Serial killer's victim identified after 37 years through genetic genealogy and a DNA match
A woman known for 37 years only as Horseshoe Harriet, one of dozen or so victims of a notorious Alaska serial killer, has been identified through genetic genealogy and a DNA match, authorities said Friday.
The victim was identified Friday as Robin Pelkey, who was 19 when she was killed by Robert Hanson in the early 1980s, the Alaska Bureau of Investigation's Cold Case Investigation Unit said. The Alaska State Troopers released a nearly 8-minute video describing the genetic genealogy process and the Pelkey cold case.
"I would like to thank all of the troopers, investigators, and analysts that have diligently worked on this case over the last 37 years. Without their hard work and tenacity, the identity of Ms. Pelkey may have never been known," Alaska Department of Public Safety Commissioner James Cockrell said in a statement.
Hansen, who owned a bakery, gained the nickname "Butcher Baker" for abducting and hunting down women - many of them sex workers - in the wilderness just north of Anchorage through the early 1980s, when the state's largest city was booming because of construction of the trans-Alaska pipeline.
Construction of the 800-mile pipeline offered good paying jobs for workers, but it also attracted those who wished to make money off of them, everyone from sex workers to drug dealers. Many of those people looking for fast money left as quickly as they came, and exotic dancers traveled a circuit along West Coast cities, making sudden disappearances commonplace.
Retired trooper Glenn Flothe, who helped put Hansen behind bars, told the Anchorage Daily News in 2008 that Hansen's victims initially included any woman who caught his eye, but he quickly learned that strippers and prostitutes were harder to track and less likely to be missed.
The 2013 movie "The Frozen Ground," starring Nicolas Cage and John Cusack, chronicled the troopers' investigation and capture of Hansen.
Hansen was convicted in the deaths of four women but confessed to killing several more, troopers said. At one point, he flew with investigators over an area north of Anchorage, where he pointed out where 17 of his victims were buried.
In 1984, Alaska State Troopers returned to those areas, where the remains of eight women were discovered. In total, 12 bodies have been found, and 11 of those have been identified, trooper spokesperson Austin McDaniel said.
The only person not yet identified is known only as Eklutna Annie, McDaniel said. Her body was found near Eklutna Lake just north of Anchorage.
Randy McPherron, an Alaska State Troopers cold case investigator, said Hansen "confessed to her murder and claimed he was his first murder victim."
Among the skeletal remains found in 1984, Pelsky was discovered lying on the ground near Horseshoe Lake, near the Little Susitna River just a few miles northwest of Anchorage, troopers said.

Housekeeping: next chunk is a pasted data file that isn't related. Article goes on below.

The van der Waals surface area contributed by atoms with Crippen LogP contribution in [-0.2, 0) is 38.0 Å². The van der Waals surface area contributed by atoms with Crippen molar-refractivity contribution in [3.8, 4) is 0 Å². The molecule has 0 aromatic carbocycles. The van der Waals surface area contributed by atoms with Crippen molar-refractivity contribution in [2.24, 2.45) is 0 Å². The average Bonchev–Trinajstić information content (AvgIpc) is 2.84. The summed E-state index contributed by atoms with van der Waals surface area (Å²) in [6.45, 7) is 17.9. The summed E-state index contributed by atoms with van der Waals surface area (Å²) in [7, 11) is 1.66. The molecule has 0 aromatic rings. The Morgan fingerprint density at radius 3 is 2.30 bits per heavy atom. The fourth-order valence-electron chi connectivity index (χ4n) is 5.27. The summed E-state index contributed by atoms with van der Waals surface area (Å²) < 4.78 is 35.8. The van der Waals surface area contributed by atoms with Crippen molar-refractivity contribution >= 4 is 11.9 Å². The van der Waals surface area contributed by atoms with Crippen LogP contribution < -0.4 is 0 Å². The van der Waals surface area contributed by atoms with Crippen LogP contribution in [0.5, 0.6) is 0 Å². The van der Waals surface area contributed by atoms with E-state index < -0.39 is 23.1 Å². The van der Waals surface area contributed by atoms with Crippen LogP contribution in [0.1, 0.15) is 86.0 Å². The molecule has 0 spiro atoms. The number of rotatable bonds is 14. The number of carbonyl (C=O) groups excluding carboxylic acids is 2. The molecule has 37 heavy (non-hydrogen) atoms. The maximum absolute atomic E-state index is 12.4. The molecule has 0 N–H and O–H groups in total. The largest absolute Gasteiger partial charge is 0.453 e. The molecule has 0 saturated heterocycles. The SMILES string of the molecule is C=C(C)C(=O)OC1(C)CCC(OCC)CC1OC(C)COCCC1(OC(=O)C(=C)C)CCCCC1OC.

There was no ID on the body that became known as Horseshoe Harriet. Hansen told investigators she was a sex worker he abducted from downtown Anchorage sometime in the winter of 1983. He told investigators he flew her to the lake in his small airplane, murdered her and discarded the body. He didn't know her name or much else about her.
An autopsy confirmed the body was that of a white woman between the ages of 17 and 23. There were no missing persons reports that matched, and she was buried in the Anchorage municipal cemetery as an unknown.
The case was reopened in 2014, the same year Hansen died in prison at the age of 75.
The body was exhumed, and samples were sent to create a DNA profile, which was added to the FBI's national missing person database. It didn't provide an identification.
In September 2020, investigators made another attempt to identify the remains using genetic genealogy.
A bone sample was sent to a private lab and additional DNA was extracted and sent for Whole Genome Sequencing, troopers said. This data was then sent to another lab, where a DNA profile was generated and uploaded into a public access genealogy database in April.
Troopers said several close matches were found and used to create a family tree for the victim. Research indicated that the victim might be a woman named Robin Pelkey, who was born in Colorado in 1963, troopers said.
Troopers traced her to living in Anchorage in the early 1980s, but no record indicated she was alive after 1984.
Eventually close relatives were located in Arkansas and Alaska. Family members told troopers that Pelkey lived in Anchorage in the late 1970s, but moved to Arkansas as a teenager before returning to Alaska in 1981 to live with her father and stepmother.
Troopers said she wound up living on the streets of Anchorage but had vanished by late 1982 or early 1983.
Relatives told troopers they didn't know for certain why Pelkey's parents, who are now deceased, didn't report her missing.
A DNA match with a close relative in Arkansas confirmed Pelkey's identity and the family was notified in September. Through the troopers, family members said they did not want to be contacted by the media.
"Obviously, I'm very happy to have finally figured out who she is and give her family some closure," McPherron said. "Genetic genealogy has been quite a great leap forward in solving unsolved homicides but in also identifying people, so this is very satisfying to see it finally come together like this."
Troopers have purchased a new grave marker for Pelkey, McDaniel said.
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